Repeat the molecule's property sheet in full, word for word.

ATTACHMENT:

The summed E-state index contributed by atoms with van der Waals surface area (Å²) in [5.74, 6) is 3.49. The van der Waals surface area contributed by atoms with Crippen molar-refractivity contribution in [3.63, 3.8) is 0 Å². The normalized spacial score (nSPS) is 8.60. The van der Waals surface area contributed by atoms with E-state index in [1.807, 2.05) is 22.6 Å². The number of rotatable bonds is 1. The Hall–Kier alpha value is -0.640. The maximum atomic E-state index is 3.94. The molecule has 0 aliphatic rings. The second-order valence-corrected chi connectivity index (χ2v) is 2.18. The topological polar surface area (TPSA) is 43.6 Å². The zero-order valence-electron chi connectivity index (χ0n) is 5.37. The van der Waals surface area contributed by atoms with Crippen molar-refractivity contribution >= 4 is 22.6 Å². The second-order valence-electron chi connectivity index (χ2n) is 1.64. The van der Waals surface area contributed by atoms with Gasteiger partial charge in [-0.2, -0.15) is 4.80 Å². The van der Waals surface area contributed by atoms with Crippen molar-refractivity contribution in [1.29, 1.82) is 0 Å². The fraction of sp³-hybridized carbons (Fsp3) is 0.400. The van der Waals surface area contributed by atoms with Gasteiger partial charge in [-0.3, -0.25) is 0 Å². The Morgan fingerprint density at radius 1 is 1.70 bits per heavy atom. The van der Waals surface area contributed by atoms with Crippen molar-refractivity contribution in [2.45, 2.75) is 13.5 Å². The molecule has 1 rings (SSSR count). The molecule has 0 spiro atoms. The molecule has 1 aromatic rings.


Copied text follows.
The summed E-state index contributed by atoms with van der Waals surface area (Å²) in [5.74, 6) is 3.49. The van der Waals surface area contributed by atoms with Crippen molar-refractivity contribution in [3.63, 3.8) is 0 Å². The normalized spacial score (nSPS) is 8.60. The van der Waals surface area contributed by atoms with E-state index in [1.807, 2.05) is 22.6 Å². The number of rotatable bonds is 1. The Hall–Kier alpha value is -0.640. The maximum atomic E-state index is 3.94. The molecule has 0 aliphatic rings. The second-order valence-corrected chi connectivity index (χ2v) is 2.18. The topological polar surface area (TPSA) is 43.6 Å². The zero-order valence-electron chi connectivity index (χ0n) is 5.37. The van der Waals surface area contributed by atoms with Crippen molar-refractivity contribution >= 4 is 22.6 Å². The second-order valence-electron chi connectivity index (χ2n) is 1.64. The van der Waals surface area contributed by atoms with Gasteiger partial charge in [-0.2, -0.15) is 4.80 Å². The van der Waals surface area contributed by atoms with Crippen molar-refractivity contribution in [1.29, 1.82) is 0 Å². The fraction of sp³-hybridized carbons (Fsp3) is 0.400. The van der Waals surface area contributed by atoms with Gasteiger partial charge in [-0.3, -0.25) is 0 Å². The Morgan fingerprint density at radius 1 is 1.70 bits per heavy atom. The van der Waals surface area contributed by atoms with Crippen molar-refractivity contribution in [2.45, 2.75) is 13.5 Å². The molecule has 1 rings (SSSR count). The molecule has 0 spiro atoms. The molecule has 1 aromatic rings.